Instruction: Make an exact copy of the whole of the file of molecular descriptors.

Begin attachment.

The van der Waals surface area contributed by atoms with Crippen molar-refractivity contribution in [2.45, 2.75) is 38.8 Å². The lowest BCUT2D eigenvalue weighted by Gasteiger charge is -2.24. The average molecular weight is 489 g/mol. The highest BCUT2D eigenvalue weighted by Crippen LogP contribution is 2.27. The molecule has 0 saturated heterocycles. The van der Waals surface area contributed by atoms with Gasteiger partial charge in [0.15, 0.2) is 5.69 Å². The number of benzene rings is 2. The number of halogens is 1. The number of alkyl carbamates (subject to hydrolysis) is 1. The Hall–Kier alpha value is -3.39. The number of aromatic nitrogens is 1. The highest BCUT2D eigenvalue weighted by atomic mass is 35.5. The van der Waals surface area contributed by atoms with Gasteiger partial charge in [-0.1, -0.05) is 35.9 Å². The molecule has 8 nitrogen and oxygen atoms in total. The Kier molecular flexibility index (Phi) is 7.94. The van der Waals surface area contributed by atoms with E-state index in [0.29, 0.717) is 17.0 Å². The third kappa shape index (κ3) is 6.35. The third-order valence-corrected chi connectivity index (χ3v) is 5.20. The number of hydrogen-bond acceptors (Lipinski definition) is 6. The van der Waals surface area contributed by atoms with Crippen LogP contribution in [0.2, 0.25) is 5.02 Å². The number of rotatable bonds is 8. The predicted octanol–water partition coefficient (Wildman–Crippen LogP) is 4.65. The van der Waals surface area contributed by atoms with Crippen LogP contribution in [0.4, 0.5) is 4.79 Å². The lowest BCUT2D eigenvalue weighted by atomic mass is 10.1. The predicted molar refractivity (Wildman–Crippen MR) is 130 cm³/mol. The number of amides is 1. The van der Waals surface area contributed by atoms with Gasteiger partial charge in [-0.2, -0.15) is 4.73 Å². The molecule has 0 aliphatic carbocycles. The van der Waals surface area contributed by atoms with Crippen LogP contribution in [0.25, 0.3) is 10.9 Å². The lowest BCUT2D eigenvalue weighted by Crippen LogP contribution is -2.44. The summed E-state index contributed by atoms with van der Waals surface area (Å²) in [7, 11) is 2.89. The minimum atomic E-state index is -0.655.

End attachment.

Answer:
The van der Waals surface area contributed by atoms with Crippen molar-refractivity contribution in [2.45, 2.75) is 38.8 Å². The lowest BCUT2D eigenvalue weighted by Gasteiger charge is -2.24. The average molecular weight is 489 g/mol. The highest BCUT2D eigenvalue weighted by Crippen LogP contribution is 2.27. The molecule has 0 saturated heterocycles. The van der Waals surface area contributed by atoms with Gasteiger partial charge in [0.15, 0.2) is 5.69 Å². The number of benzene rings is 2. The number of halogens is 1. The number of alkyl carbamates (subject to hydrolysis) is 1. The Hall–Kier alpha value is -3.39. The number of aromatic nitrogens is 1. The highest BCUT2D eigenvalue weighted by atomic mass is 35.5. The van der Waals surface area contributed by atoms with Gasteiger partial charge in [-0.1, -0.05) is 35.9 Å². The molecule has 8 nitrogen and oxygen atoms in total. The Kier molecular flexibility index (Phi) is 7.94. The van der Waals surface area contributed by atoms with E-state index in [0.29, 0.717) is 17.0 Å². The third kappa shape index (κ3) is 6.35. The third-order valence-corrected chi connectivity index (χ3v) is 5.20. The number of hydrogen-bond acceptors (Lipinski definition) is 6. The van der Waals surface area contributed by atoms with Crippen LogP contribution in [0.2, 0.25) is 5.02 Å². The number of rotatable bonds is 8. The predicted octanol–water partition coefficient (Wildman–Crippen LogP) is 4.65. The van der Waals surface area contributed by atoms with Crippen LogP contribution in [0.4, 0.5) is 4.79 Å². The lowest BCUT2D eigenvalue weighted by atomic mass is 10.1. The predicted molar refractivity (Wildman–Crippen MR) is 130 cm³/mol. The number of amides is 1. The van der Waals surface area contributed by atoms with Gasteiger partial charge in [-0.2, -0.15) is 4.73 Å². The molecule has 0 aliphatic carbocycles. The van der Waals surface area contributed by atoms with Crippen LogP contribution in [0.25, 0.3) is 10.9 Å². The lowest BCUT2D eigenvalue weighted by Crippen LogP contribution is -2.44. The summed E-state index contributed by atoms with van der Waals surface area (Å²) in [7, 11) is 2.89. The minimum atomic E-state index is -0.655.